Envy

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Envy

See also Jealousy.
Amneris
envious of Aida. [Ital. Opera: Verdi, Aida, Westerman, 325]
Cinderella’s sisters
envious of their sister’s beauty. [Folklore: Barnhart, 246]
green
symbol of envy; “the green-eyed monster.” [Color Symbolism: Jobes, 357; Br. Lit.: Othello]
Iago
Othello’s ensign who, from malevolence and envy, persuades Othello that Desdemona has been unfaithful. [Br. Lit.: Othello]
Joseph’s brothers
resented him for Jacob’s love and gift. [O.T.: Genesis 37:4]
Lensky
envy of Onegin leads to his death in a duel. [Russ. Opera: Tchaikovsky, Eugene Onegin, Westerman, 395–397]
Lisa
envious of Amina; tries unsuccessful stratagems. [Ital. Opera: Bellini, The Sleepwalker, Westerman, 128–130]
Snow White’s stepmother
envious of her beauty, queen orders Snow White’s death. [Ger. Fairy Tale: Grimm, 184]
References in periodicals archive ?
They are projected onto the supposed envier and manifest themselves in the way in which hidden intentions are blamed and in the fact that the envied person feels the need to shield him- or herself from the curiosity of others and the threat they pose to individual endeavours.
Therefore, comparison to a person of the same gender may produce stronger envy, thereby increasing the risk-taking behavior of the envier if he or she perceives that the envied target is undeserving.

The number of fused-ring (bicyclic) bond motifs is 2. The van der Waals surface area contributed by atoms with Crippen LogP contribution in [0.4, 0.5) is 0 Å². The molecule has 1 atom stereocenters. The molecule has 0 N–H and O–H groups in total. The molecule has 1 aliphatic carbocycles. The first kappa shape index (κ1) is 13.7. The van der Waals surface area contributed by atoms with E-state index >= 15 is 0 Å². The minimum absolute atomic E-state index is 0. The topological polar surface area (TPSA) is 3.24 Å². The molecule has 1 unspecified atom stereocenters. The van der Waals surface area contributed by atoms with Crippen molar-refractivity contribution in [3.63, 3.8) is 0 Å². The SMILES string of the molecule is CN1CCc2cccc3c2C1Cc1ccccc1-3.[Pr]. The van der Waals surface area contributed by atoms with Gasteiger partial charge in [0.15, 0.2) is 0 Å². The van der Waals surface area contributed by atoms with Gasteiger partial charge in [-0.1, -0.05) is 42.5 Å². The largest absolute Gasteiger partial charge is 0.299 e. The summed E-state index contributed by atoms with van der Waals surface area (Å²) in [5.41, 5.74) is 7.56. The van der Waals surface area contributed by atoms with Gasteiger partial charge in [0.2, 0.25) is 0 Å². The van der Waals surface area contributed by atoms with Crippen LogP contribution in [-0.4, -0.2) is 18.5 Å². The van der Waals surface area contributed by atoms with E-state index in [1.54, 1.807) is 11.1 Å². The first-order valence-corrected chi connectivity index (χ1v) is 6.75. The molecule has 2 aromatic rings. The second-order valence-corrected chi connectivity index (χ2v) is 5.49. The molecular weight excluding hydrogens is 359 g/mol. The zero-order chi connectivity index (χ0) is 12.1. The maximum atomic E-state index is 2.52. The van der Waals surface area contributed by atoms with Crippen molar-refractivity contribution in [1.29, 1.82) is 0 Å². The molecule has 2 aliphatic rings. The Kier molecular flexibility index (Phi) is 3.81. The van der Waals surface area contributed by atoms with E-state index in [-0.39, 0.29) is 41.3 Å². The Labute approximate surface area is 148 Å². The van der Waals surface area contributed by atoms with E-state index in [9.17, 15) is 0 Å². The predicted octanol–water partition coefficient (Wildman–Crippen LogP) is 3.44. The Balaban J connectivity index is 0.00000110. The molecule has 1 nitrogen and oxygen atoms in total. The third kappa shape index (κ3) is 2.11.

The primary data used involve stories of and textual references (direct quotations from third parties) to emotional episodes of envy, containing the characters (envier and envied), the circumstances that led to envy, and subsequent interrelated events or actions undertaken by the individuals.
La prose de Melancon n'a en effet rien a envier aux auteurs qu'il cite, de Calvino a Borges.
Pour certains, ce sont de jolies villes, modernes, dynamiques, laE[macron]ques, oE il fait bon vivre: cafE[umlaut]s sur les rivages, plages, shopping, night-clubsC* Pour d'autres, ce sont des villes constituE[umlaut]es de blocs de bE[umlaut]ton (dans le style "Bauhaus" pour Tel-Aviv) qui gEochent le littoral et oE les habitants s'entassent comme des sardines sur des plages qui n'auraient rien Ea envier Ea celles dE[umlaut]figurE[umlaut]es de la "Costa del Sol" en Espagne.
The author emphasizes that for the envier, envy is destructive until it is sublimated, and causes the envied to feel fearful and threatened.
1) He began to depict the tortures of an envier, simply a man who envied another: "I envy [him] deeply, torturously," Salieri says.
Bedeian (1995) argues that while envy is primarily dyadic (restricted to the envier and a target person, who possesses something the envier covets), jealousy stems from the fear of losing, to a rival, a valued relationship with another person or thing.
Envy of those with higher incomes than the envier's has long been an important factor in tax policy, which, indeed, has afflicted many academics and public service policy advisers.
In contrast, envy involves only an envier and a target (i.e., a person whose prosperity and advantages an individual finds displeasing).
La realite commerciale exprime tout le bien de la production nationale qui n'a rien a envier a d'autres pays.